Parisian Henri Canonne picked out a place for himself in medical history in 1902 with the introduction of the Valda tablet.
Valda pastels are a type of throat sweet and one of the earliest types of self-medication. Containing peppermint, eucalyptus, thyme, wood lignum vitae and the Landes pine, the little green dots had an antiseptic effect which few easily available products did.
As a result, they became enormously popular - especially in Brazil from their arrival in 1914 where they became a welcome source of relief for those fighting unpleasant respiratory infections.
Canonne enthusiastically assisted in the creation of a plant for the manufacture of the medication locally in Brazil to match the spiralling demand. Early in WWII, a plane was even sent over Rio de Janeiro dropping many tins of Valda with parachutes onto its beaches.
Over a century later the brand name remains a household name, now under the control of Glaxo SmithKline, even recalled in the idiom 'Spit it out, your Valda', when someone seems to be 'chewing' on something they want to say.
The innovation naturally made Canonne quite wealthy, and like some other industrialists such as Viktor Zuckerandl, decided to plough his wealth into an art collection.
Canonne's collection centred on Impressionist art which was at the end of its reign over the art world in 1920 when the pharmacist entered the market.
Claude Monet, who dominated the art movement and after whose work the term 'Impressionism' was coined (albeit in a satirical article suggesting the paintings were further from being finished than wallpaper designs) was entering his final years.
Monet was far from retired, however, being engaged in his famous series of Water Lily pictures.
Canonne formed a collection of over 40 paintings by the artist, of which 17 were Water-Lilies, and these and other paintings owned by him were well-selected enough for his name to be a mark of quality when Impressionist works are listed.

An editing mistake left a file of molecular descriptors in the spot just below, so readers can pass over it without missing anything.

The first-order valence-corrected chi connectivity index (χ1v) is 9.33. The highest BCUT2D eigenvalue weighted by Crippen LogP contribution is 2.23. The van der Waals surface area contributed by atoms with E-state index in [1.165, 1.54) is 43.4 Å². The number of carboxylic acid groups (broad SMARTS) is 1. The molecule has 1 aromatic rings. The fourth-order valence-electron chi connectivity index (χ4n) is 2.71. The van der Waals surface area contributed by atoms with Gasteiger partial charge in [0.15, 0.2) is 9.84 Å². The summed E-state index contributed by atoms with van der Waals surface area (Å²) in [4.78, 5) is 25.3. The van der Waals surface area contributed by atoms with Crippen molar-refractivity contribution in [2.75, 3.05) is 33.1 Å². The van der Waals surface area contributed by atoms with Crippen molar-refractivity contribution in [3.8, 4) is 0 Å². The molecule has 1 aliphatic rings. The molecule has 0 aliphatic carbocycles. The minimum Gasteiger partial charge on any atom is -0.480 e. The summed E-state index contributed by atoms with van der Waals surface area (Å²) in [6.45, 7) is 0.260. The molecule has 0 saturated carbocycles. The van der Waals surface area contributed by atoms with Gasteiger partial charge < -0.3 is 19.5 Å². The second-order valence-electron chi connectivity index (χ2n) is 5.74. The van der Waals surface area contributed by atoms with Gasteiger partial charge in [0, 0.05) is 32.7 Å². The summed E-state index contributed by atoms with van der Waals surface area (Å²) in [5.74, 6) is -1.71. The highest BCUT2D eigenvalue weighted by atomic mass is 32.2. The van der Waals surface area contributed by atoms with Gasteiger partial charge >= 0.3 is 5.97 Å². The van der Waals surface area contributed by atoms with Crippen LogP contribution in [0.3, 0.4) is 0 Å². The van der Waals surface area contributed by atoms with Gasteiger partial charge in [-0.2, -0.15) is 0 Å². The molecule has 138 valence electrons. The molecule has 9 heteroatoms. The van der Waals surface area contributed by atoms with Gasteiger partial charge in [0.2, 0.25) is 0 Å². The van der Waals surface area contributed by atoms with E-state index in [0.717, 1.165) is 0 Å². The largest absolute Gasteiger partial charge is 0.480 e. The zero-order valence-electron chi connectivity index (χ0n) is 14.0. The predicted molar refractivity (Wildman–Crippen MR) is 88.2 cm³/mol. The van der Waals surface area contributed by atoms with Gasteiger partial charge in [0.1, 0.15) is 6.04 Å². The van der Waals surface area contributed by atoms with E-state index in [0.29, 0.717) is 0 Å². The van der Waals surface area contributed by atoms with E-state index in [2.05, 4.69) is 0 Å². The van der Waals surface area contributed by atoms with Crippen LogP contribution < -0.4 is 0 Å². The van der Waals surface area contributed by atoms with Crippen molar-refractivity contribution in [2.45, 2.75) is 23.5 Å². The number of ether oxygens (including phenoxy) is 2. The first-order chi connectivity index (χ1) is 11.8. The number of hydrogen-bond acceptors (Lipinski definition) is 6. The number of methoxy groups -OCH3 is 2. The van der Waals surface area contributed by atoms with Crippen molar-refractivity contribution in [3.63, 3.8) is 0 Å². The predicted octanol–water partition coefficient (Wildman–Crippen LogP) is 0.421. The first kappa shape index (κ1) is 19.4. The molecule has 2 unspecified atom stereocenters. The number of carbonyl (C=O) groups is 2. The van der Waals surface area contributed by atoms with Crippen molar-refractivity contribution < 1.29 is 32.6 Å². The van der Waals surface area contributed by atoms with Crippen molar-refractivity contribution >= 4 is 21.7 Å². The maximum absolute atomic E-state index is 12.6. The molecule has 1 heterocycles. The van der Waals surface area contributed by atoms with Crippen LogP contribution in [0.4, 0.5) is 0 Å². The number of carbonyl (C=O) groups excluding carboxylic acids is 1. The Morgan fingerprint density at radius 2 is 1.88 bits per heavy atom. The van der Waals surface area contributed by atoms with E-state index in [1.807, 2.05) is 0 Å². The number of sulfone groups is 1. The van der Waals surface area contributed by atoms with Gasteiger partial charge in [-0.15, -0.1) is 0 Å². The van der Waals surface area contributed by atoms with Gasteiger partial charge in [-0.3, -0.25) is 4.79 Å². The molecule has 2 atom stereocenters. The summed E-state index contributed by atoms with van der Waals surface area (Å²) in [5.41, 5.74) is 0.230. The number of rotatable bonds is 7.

One of the paintings, Water-Lilies, Setting Sun, depicts a corner of Monet's water garden at Giverny with a reflection of a weeping willow, and this was certainly appears to have been highly regarded by the artist himself.
Selling the work along with eight others directly to Canonne, Monet requested that he might hold onto the work, painted in 1907, for a few weeks until after he had a cataract operation and could look at it afresh once more.
One of the Water Lily paintings is due to be sold at Christie's in London with an estimate of £30m-40m.
Whilst Monet's works formed the backbone of Canonne's collection, it contained a range of exquisite paintings that any collector of the period would be proud to own, including works by Bonnard (7), Cézanne (2), Pissarro, Renoir (10 including that pictured), Signac, Sisley (3) and Vuillard.
Another of the finest works in Canonne's collection, that of Henri Matisse's Nu à la chaise longue, is also to sell shortly at Christie's. Canonne bought it within a few months of its completion and it was immediately recognised as a masterpiece.
The critic A Alexandre praised the work for Matisse's draughtsmanship and the portrayal in full light which avoids the common artist's tendency to be sidetracked into trivial details of contrast. "There is here a double discovery, of drawing, and of colour", he explained.
Alexandre was so impressed by Canonne's collection overall that he devoted a book to it which was published in 1930.
His belief in the enduring quality of the collection has been borne out by the continued fame and regard for the individual paintings, many of which are now the prize possessions of museums around the world. Christie's sale will take place on June 23.
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